Amanda Gorman’s inaugural poem was full of light and reconciliation

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Poised and immaculately dressed in a canary yellow Prada coat, inaugural poet Amanda Gorman followed in the footsteps of beloved literary figures such as Maya Angelou and Robert Frost when she recited “The Hill We Climb” during President Joe Biden’s swearing-in ceremony earlier this morning. Gorman sought to speak "to everyone" but not "for everyone" with her poem, and it was a lyrical acknowledgement of challenging times that still burned with hope for “a nation that isn’t broken but simply unfinished."

While choosing her own words, Gorman consulted the speeches of great leaders and orators like Frederick Douglass, Abraham Lincoln, and Martin Luther King Jr. to understand how "rhetoric has been used for good” in times of despair and division. The poet's message echoed that of the new president himself, who wove themes of unity, healing, grief, and hope throughout his speech.

But there was something extra special about watching Gorman address the nation from that podium, in her own words, "a skinny black girl descended from slaves" who dreamed of "becoming president only to find herself reciting for one." She represents the possibilities wrapped up in this inauguration — and particularly, that of Vice President Kamala Harris. The future already feels, in a small but real way, brighter.

Read the full text of Gorman's inaugural poem below:

Amanda Gorman, "The Hill We Climb" (2020)

When day comes, we ask ourselves

Where can we find light in this never-ending shade

The loss we carry, a sea we must wade

We’ve braved the belly of the beast

We’ve learned that quiet isn’t always peace

And the norms and notions of what just is

Isn’t always justice

And yet the dawn is ours before we knew it

Somehow we do it

Somehow we’ve weathered and witnessed

A nation that isn’t broken but simply unfinished

We, the successors of a country and a time

Where a skinny black girl descended from slaves

And raised by a single mother

can dream of becoming president

only to find herself reciting for one

And yes we are far from polished, far from pristine

But that doesn’t mean

We are striving to form a union that is perfect

We are striving to forge a union with purpose

To compose a country committed

To all cultures, colors, characters, and conditions of man

And so we lift our gazes not to what stands between us

But what stands before us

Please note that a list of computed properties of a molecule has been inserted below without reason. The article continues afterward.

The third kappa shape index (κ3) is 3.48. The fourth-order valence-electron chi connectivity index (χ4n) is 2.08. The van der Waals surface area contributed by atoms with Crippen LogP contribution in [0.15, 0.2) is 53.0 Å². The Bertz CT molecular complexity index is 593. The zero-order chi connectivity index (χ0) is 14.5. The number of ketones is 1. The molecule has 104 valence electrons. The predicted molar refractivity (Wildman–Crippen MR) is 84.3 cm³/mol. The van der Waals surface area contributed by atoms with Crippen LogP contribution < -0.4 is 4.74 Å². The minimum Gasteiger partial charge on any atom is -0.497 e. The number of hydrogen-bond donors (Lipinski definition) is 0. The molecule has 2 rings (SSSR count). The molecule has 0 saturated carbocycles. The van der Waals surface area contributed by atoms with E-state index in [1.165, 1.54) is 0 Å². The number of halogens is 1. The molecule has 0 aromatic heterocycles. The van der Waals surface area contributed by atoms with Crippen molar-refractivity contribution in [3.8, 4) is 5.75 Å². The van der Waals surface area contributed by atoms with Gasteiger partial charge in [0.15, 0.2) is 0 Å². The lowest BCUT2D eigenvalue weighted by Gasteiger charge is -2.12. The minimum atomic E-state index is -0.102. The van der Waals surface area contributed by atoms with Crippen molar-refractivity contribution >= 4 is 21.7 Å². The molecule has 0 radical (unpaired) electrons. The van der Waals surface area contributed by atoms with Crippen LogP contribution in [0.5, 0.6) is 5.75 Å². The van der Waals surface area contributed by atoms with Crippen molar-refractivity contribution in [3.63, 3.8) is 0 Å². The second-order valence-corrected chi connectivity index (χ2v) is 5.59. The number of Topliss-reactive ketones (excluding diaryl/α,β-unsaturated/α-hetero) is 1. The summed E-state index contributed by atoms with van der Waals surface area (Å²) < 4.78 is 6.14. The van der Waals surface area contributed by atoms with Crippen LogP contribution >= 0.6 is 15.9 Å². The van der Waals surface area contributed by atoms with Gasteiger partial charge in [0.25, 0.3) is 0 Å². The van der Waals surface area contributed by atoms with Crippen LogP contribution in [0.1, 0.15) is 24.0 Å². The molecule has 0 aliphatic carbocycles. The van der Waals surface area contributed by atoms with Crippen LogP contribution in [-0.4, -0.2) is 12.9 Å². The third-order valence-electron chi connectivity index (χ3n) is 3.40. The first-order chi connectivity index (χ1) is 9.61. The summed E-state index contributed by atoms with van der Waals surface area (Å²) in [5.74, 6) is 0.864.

We close the divide because we know

To put our future first

We must first put our differences aside

We lay down our arms

So we can reach out our arms to one another

We seek harm to none and harmony for all

Let the globe, if nothing else, say this is true:

That even as we grieved, we grew

That even as we hurt, we hoped

That even as we tired, we tried

That we’ll forever be tied together

Victorious not because we will never again know defeat

But because we will never again sow division

Scripture tells us to envision that everyone

Shall sit under their own vine and fig tree

And no one shall make them afraid

If we’re to live up to our own time,

Then victory won’t lighten the blade

But in all the bridges we’ve made

That is the promise to glade

The hill to climb if only we dare it

Because being American is more than a pride we inherit

It’s the past we step into and how we repair it

We’ve seen a force that would shatter our nation rather than share it,

Would destroy our country if it meant delaying democracy

And this effort very nearly succeeded.

But while democracy can be periodically delayed,

It can never be permanently defeated.

In this truth, in this faith we trust

For while we have our eyes on the future

History has its eyes on us.

This is the era of just redemption we feared

At its inception we did not feel prepared

To be the heirs of such a terrifying hour

But within it we found the power

To author a new chapter

To offer hope and laughter to ourselves

So while once we asked, how could we possibly prevail over catastrophe?

Now we assert: how could catastrophe possibly prevail over us?

We will not march back to what was but move to what shall be,

A country that is bruised but whole,

Benevolent but bold, fierce, and free

We will not be turned around or interrupted by intimidation

Because we know our inaction and inertia

Will be the inheritance of the next generation

Our blunders become their burdens but one thing is certain:

If we merge mercy with might and might with right

Then love becomes our legacy, and change our children’s birthright

So let us leave behind a country better than the one we were left

With every breath from my bronze, pounded chest

We will raise this wounded world into a wondrous one

We will rise from the gold-limbed hills of the west

We will rise from the windswept northeast

Where our forefathers first realized revolution

We will rise from the lake-rimmed cities of the Midwestern states

We will rise from the sunbaked south

We will rebuild, reconcile, and recover

In every known nook of our nation, in every corner called our country

Our people diverse and beautiful will emerge, battered and beautiful

When day comes, we step out of the shade of flame

And unafraid, the new dawn blooms as we free it

For there is always light if only we’re brave enough to see it

If only we’re brave enough to be it